(Invited) The Landauer Approach to Electron and Phonon Transport
The electrical conductance can be written as the quantum of electrical conductance, times the number of thermally active channels for electrical conduction, times the transmission. The quantum of conductance is a set of fundamental constants. The number of thermally active channels depends only on electronic structure and can be rigorously computed from first principles. The transmission is one for a ballistic conductor and small for a diffusive conductor. For large structures, this approach reduces to the traditional (Boltzmann equation) expressions of near-equilibrium electron transport. For small structures, it describes quantized, ballistic conduction. It is common to use the Landauer approach for nanostructures and the Boltzmann equation for large structures, but there is no need for two separate approaches – the Landauer approach covers both regimes of transport.
The Landauer approach also applies to phonon transport using the same physical concepts described above. For example, the thermal conductance can be written as the quantum of thermal conductance, times the number of thermally active channels for phonon conduction, times the phonon transmission. This talk will present a brief overview of this technique applied to electron and phonon transport, and will discuss some new examples that benchmark the Landauer approach and illustrate the benefits and limitations of the method.
It is sometimes felt that electrons and phonons are different because electrons are fermions and phonons are bosons. It turns out that this makes little difference. It does affect the thermal window functions that determine the number of thermally active channels, but the window functions turn out to be quite similar in shape. There are two significant differences – in practice, but not in principle. The first is that the energy bandwidth of the electron dispersion is typically much, much larger than the width of the thermal window function for electrons, so that simplified dispersions often work very well (e.g. parabolic energy bands). For phonons, the width of the thermal window function is comparable to the width of the phonon dispersion, so simplified phonon dispersions usually lead to large errors. The second major difference has to do with the electron and phonon mean-free-paths. Both mean-free-paths are energy-dependent, but since electrons typically occupy only a small range of energies near the bottom or top of a band, the use of a constant mean-free-path is often sufficient. In contrast, there is a very strong energy dependence of the phonon mean-free-path, and phonons with a very wide range of mean-free-paths contribute to the thermal conductivity. In spite of these technical differences, the formal equations and computational approaches are essentially identical for electrons and phonons.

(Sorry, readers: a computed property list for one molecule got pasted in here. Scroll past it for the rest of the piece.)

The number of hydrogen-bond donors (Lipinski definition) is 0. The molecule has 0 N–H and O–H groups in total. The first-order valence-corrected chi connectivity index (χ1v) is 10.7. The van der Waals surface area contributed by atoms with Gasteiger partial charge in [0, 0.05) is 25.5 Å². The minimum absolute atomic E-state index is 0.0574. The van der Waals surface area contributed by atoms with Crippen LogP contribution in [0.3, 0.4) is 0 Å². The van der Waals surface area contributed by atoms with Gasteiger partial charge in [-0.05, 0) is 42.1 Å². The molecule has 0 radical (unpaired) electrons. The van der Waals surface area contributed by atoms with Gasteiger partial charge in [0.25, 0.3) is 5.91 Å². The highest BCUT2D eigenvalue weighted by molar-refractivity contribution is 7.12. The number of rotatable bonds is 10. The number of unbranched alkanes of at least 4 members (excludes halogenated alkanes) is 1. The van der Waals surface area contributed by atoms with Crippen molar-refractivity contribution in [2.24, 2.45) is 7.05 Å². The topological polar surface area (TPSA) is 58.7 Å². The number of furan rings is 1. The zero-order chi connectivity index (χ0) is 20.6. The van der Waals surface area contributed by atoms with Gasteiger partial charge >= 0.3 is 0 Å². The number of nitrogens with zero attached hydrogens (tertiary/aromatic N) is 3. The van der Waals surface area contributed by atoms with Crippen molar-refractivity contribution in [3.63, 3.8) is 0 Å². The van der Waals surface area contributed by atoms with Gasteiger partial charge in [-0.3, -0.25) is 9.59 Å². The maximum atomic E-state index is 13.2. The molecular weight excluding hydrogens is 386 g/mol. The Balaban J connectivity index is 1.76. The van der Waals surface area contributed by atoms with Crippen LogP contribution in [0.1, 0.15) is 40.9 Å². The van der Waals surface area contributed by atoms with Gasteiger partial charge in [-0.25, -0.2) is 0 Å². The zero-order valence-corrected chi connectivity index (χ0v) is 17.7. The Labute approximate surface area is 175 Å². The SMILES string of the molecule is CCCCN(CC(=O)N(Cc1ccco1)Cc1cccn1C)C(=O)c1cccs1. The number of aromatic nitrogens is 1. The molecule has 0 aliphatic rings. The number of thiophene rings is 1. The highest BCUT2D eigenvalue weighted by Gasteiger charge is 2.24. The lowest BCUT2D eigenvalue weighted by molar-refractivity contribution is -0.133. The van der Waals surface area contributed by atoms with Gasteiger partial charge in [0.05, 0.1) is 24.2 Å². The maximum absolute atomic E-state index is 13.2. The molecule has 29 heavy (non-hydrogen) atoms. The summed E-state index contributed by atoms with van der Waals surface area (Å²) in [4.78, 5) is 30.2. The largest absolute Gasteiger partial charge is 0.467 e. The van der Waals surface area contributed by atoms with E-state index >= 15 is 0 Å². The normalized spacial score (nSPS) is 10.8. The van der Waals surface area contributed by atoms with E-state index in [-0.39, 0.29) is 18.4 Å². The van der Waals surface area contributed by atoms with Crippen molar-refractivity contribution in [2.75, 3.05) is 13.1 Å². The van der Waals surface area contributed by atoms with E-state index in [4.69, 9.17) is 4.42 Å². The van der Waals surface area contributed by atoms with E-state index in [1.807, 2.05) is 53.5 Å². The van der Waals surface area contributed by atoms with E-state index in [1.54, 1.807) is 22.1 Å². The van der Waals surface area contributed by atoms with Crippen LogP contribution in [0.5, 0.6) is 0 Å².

For most electronic devices, both electron and phonon transport play a role, and for thermoelectric devices, the intimate coupling of the two flows is critical. For problems like thermoelectrics, the use of a common approach to analyze electron and phonon transport is beneficial and can provide new insights. In this talk, we will illustrate what makes a good thermoelectric material from a Landauer perspective considering both traditional bulk and novel 2D materials as examples.